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Burnet County Sheriff’s Office burning through overtime early in fiscal year

Burnet County Sheriff Calvin Boyd at Commissioners Court, Jan. 24, 2023

Burnet County Sheriff Calvin Boyd explained the challenges he faces related to understaffing during the Burnet County Commissioners Court meeting on Jan. 24. The Sheriff’s Office is blowing through overtime budgets to make up for the lack of employees. Staff photo by Dakota Morrissiey

The Burnet County Sheriff’s Office is almost over its overtime budgets, despite the county only being about a third of the way through the 2022-23 fiscal year. Sheriff Calvin Boyd addressed overage concerns during the Commissioners Court meeting on Tuesday, Jan. 24.

Boyd told commissioners the overtime budget issue is nothing new; he’s faced the same problem each year since becoming sheriff in 2016. The main culprit, he said, is understaffing, which is due to a lack of enthusiasm for law enforcement jobs, competition with higher-paying departments, and positional transition within the BCSO.

“There’s only so much money to go around (in the county), and the Sheriff’s Office takes the biggest bite out of that, so I understand that,” he told after the Tuesday meeting. “But it’s frustrating for me to explain why we’re having overtime when I think it’s pretty obvious why we’re having overtime.”

As of Tuesday, Burnet County was 38 percent through the fiscal year, and only 9 percent — $4,747.98 out of $52,311 — of the Sheriff’s Office overtime budget remained. Under the BCSO umbrella are dispatchers and jailers, who are far beyond their allotted overtime budget. Dispatchers are at 122.62 percent of their budget, or $55,180.08 out of $45,000. Jailers are at 193.15 percent of their budget, or $57,945.44 out of $30,000.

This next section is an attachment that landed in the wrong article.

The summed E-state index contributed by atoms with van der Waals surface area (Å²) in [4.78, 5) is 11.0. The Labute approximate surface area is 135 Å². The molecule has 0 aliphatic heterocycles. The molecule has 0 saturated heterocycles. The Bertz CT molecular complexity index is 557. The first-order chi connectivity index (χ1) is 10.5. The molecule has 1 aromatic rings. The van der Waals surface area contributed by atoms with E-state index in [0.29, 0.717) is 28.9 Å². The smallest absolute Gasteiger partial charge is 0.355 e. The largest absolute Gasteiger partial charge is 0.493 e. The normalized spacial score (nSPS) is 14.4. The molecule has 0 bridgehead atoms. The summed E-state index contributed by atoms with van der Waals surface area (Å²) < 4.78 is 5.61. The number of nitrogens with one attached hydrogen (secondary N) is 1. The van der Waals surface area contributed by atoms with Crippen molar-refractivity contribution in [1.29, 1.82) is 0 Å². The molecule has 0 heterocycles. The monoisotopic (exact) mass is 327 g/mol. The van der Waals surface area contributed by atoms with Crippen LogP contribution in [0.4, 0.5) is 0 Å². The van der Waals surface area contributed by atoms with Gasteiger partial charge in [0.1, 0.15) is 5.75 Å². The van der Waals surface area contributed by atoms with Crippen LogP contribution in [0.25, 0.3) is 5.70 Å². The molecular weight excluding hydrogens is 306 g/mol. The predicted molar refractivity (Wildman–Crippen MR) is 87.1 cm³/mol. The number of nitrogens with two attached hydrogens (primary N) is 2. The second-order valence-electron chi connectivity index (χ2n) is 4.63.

Chief Deputy Alan Trevino told that the Sheriff’s Office is currently down four patrol deputies and will be down another two by the end of January. Another six deputies are in training, meaning they are unable to cover shifts on their own for about three months. The Burnet County Jail is down 13 jailers, but dispatchers are in relatively good shape, only being down two with remaining staff having fully completed their training.

“There’s a lot of people who don’t want to be police officers anymore,” Boyd told “For the folks that do want to be police officers, we’re competing for them with much larger agencies that pay a lot more than we do.”

Boyd noted that nearby agencies in Cedar Park and Leander and an array of departments in Williamson County routinely pay deputies at least $10,000 more per year than Burnet County can afford. Starting annual pay for BCSO deputies is $68,805.90. Ambitious and skilled officers are often drawn away to higher-paying departments with more opportunities, the sheriff said.

Burnet County Judge James Oakley was sympathetic to Boyd’s position as sheriff but said he and the other Commissioners Court members are responsible for being prudent with the county’s money.

“It’s just like the sheriff said, (law enforcement) is not a career choice for folks any more,” Oakley told “But we’re running pretty lean, and when we see expenditures going over budgeted amounts, it raises red flags.”

Law enforcement must be paid for overtime work, regardless of an organization’s overtime policy, per the U.S. Department of Labor’s Fair Labor Standards Act.

For now, the county has no clear path to rein in overtime expenditures short of filling as many vacant positions as possible, but commissioners say they are working with the Sheriff’s Office and County Auditor Karin Smith to find creative solutions.